The idea is that the expression you wrote will represent the \(k\)-th term upon expanding that binomial term. But of course, we rig it so that the value of \(k\) we require gives the constant term.

The answer you’re seeking is that you’ve proven something extra in the other representation. When you choose the general term to correspond to the alternate representation, the index \(k\) that will give you the constant term must in fact be a multiple of 3.

You can try expanding things out. You should find that using the alternate representation, it will always be a “multiple of 3”-th term that gives you the constant term. (Note: Technically speaking, because \(k\) is allowed to equal \(0\), we have a “0-th” term, and then the 1st, 2nd, 3rd and so on-th term.)

Thanks for the clarification, RuiAce. That makes sense.
Is there a concrete reason as to why " Approach 1 " did not have this extra representation other than just the algebra at work? (since that seems a little arbitrary to me).

RuiAce

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Re: Binomial Theorem
« Reply #3 on: June 05, 2019, 08:58:03 pm »
+2
Thanks for the clarification, RuiAce. That makes sense.
Is there a concrete reason as to why " Approach 1 " did not have this extra representation other than just the algebra at work? (since that seems a little arbitrary to me).

The subtlety behind that is actually more or less in what happens when we (sort-of) "flip" numbers in a number pyramid. (Note of course that this is purely for investigation, and not really a part of the course.)

Constant terms in the expansion of \( \left(2x^3-\frac1x\right)^n\) only appear when \(n\) is a multiple of \(4\) as already established, so I'll only consider multiples of 4 in this analogy. The idea is that:
- When \(n=0\), we will have 1 term. It can just be indexed by 0.
- When \(n=4\), we will have 5 terms. We can index them by 0, 1, 2, 3, 4.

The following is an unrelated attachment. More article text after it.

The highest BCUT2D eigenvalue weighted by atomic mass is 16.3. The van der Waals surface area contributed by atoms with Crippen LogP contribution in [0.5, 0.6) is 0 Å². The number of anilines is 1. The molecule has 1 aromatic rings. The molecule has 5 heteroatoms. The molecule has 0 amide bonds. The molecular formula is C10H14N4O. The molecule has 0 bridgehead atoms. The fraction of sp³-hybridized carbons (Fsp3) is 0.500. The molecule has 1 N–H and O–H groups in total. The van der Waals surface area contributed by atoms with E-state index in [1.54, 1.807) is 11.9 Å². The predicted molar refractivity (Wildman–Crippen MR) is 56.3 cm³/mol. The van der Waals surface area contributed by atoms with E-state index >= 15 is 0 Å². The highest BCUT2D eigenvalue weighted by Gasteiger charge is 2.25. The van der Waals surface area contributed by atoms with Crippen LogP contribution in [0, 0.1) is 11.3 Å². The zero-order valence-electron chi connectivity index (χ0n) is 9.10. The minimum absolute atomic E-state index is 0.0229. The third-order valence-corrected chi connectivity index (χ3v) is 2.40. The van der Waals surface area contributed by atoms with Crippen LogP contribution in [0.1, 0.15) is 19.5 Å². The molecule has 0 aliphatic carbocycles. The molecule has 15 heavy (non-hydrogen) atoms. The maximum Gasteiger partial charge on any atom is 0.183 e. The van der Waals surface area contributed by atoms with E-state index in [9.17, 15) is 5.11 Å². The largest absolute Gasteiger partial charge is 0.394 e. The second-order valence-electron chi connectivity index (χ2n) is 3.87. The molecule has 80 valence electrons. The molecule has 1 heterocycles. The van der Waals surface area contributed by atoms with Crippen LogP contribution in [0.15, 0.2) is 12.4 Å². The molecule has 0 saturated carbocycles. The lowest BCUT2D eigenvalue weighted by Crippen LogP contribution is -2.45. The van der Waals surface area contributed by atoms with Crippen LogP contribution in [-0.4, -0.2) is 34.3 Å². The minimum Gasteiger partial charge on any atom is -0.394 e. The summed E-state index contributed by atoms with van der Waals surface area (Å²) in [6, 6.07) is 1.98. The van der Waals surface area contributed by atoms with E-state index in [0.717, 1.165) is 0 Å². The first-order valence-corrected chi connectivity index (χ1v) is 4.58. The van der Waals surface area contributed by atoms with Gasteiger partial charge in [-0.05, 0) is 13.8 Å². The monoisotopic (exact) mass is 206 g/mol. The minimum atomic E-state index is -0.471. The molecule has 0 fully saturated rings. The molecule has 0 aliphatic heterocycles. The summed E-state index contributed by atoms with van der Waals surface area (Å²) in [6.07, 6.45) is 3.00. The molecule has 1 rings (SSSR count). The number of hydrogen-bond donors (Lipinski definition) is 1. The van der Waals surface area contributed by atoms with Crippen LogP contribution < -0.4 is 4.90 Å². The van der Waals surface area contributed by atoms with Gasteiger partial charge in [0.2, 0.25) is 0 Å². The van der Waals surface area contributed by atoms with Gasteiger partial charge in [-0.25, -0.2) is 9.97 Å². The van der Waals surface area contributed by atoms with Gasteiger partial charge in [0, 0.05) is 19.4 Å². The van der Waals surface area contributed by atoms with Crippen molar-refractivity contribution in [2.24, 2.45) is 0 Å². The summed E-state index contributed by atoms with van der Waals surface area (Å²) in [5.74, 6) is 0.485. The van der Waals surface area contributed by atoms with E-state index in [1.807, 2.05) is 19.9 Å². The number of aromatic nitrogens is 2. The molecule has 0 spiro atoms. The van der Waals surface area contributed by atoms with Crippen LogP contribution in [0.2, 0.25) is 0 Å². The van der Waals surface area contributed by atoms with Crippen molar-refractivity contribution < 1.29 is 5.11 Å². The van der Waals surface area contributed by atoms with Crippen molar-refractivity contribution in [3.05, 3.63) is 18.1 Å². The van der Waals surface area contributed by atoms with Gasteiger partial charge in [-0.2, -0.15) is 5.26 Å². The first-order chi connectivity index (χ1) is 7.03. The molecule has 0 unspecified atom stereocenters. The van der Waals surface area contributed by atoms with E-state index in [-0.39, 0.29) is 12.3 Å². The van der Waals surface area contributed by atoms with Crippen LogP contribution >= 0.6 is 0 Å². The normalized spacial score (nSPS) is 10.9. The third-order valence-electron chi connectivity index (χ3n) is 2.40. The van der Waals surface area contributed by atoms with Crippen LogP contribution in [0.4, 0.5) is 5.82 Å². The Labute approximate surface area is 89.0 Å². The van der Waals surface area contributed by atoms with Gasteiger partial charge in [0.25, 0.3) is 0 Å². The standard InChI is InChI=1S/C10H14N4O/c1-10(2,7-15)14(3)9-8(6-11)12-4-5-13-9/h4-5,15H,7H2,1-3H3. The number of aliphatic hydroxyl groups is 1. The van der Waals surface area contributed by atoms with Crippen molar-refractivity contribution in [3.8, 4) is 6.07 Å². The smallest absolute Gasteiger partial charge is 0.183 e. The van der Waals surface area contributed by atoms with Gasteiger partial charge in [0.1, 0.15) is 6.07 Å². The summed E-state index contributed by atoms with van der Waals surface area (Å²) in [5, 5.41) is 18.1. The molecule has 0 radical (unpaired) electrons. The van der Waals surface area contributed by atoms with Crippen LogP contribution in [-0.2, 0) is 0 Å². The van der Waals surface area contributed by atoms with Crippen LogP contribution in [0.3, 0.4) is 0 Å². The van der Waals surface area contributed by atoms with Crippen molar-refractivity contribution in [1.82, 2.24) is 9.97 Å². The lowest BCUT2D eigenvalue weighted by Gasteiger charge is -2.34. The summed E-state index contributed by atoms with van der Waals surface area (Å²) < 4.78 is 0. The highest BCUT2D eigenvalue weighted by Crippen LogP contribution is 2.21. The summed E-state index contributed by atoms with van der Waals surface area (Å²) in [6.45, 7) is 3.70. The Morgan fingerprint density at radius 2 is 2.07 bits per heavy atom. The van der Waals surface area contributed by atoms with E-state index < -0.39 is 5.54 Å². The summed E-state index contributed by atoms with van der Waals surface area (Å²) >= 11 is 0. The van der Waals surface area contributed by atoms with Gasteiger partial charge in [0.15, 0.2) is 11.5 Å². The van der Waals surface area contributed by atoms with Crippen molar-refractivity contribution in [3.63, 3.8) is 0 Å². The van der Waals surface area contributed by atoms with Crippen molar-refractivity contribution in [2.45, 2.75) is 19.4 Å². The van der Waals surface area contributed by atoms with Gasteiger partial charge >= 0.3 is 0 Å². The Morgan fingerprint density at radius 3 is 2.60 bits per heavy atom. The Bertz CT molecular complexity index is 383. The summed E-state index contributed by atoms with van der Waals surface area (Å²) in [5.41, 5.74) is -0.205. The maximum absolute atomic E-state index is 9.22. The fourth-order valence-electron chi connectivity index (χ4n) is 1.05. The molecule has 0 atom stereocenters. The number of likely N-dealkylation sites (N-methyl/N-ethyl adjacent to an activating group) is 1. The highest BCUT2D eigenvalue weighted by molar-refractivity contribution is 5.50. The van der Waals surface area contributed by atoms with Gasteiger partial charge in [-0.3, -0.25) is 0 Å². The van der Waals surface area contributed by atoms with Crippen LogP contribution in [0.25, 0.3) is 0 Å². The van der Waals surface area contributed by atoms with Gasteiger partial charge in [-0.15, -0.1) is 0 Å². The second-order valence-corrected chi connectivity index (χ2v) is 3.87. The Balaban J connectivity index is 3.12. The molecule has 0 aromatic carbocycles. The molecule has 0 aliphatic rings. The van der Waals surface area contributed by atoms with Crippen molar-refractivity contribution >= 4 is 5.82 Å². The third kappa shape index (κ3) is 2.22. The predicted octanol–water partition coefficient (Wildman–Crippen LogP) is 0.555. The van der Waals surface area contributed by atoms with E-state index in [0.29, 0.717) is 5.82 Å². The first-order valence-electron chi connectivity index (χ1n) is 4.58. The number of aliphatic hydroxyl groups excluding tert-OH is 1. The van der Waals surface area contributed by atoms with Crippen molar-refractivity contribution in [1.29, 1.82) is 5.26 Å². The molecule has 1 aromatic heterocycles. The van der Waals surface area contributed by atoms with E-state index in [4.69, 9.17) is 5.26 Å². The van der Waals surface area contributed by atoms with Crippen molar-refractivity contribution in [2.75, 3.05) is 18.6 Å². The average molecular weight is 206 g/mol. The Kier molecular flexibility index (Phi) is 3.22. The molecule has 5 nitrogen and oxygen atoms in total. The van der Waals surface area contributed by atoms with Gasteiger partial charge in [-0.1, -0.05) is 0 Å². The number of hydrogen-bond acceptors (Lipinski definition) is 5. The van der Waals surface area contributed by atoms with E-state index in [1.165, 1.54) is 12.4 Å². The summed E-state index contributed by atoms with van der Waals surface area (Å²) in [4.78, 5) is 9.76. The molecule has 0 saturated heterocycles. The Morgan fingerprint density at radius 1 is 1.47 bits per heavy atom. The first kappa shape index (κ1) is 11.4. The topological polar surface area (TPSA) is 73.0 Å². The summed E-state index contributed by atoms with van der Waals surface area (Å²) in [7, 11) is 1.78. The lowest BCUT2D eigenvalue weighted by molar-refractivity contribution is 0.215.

- When \(n=8\), we will have 9 terms. We can index them by 0, 1, 2, 3, 4, 5, 6, 7, 8
... and so on.

In each approach, a particular index \(k\) will yield the constant term. This index will be bolded for each approach. But what happens is this:

Approach 1:
n=0  : 0
n=4  : 0 1 2 3 4
n=8  : 0 1 2 3 4 5 6 7 8
n=12: 0 1 2 3 4 5 6 7 8 9 10 11 12
n=16: 0 1 2 3 4 5 6 7 8 9 10 11 12 13 14 15 16

Approach 2:
n=0  : 0
n=4  : 0 1 2 3 4
n=8  : 0 1 2 3 4 5 6 7 8
n=12: 0 1 2 3 4 5 6 7 8 9 10 11 12
n=16: 0 1 2 3 4 5 6 7 8 9 10 11 12 13 14 15 16

We see that in approach 1, as \(n\) increases by 4, the correct index \(k\) increases by 1. Whereas in approach 2, as \(n\) increases by 4, the correct index \(k\) increases by 3. This completes the illustration of how the two approaches differ. (Note also that approach 1 will, in theory, hit every single integer.)

To top off the why: The why relies on how when we go from approach 1 to approach 2. What we're actually doing when we use the other formula on the reference sheet is that we're saying to reverse all of the terms. So for example when \(n=8\):
- The 0th term became the 8th term
- The 1st term became the 7th term
- The 2nd term became the 6th term - this is the culprit behind why 6 is bolded for n=8
- The 3rd term became the 5th term
...and so on forth. You can probably use some reasonably simple arithmetic progressions (common difference = 1) to investigate why the increments then change from 1 to 3.

Jefferson

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Re: Binomial Theorem
« Reply #4 on: June 10, 2019, 10:58:46 am »
+1
A detailed and easy-to-follow explanation.
Thank you again, RuiAce!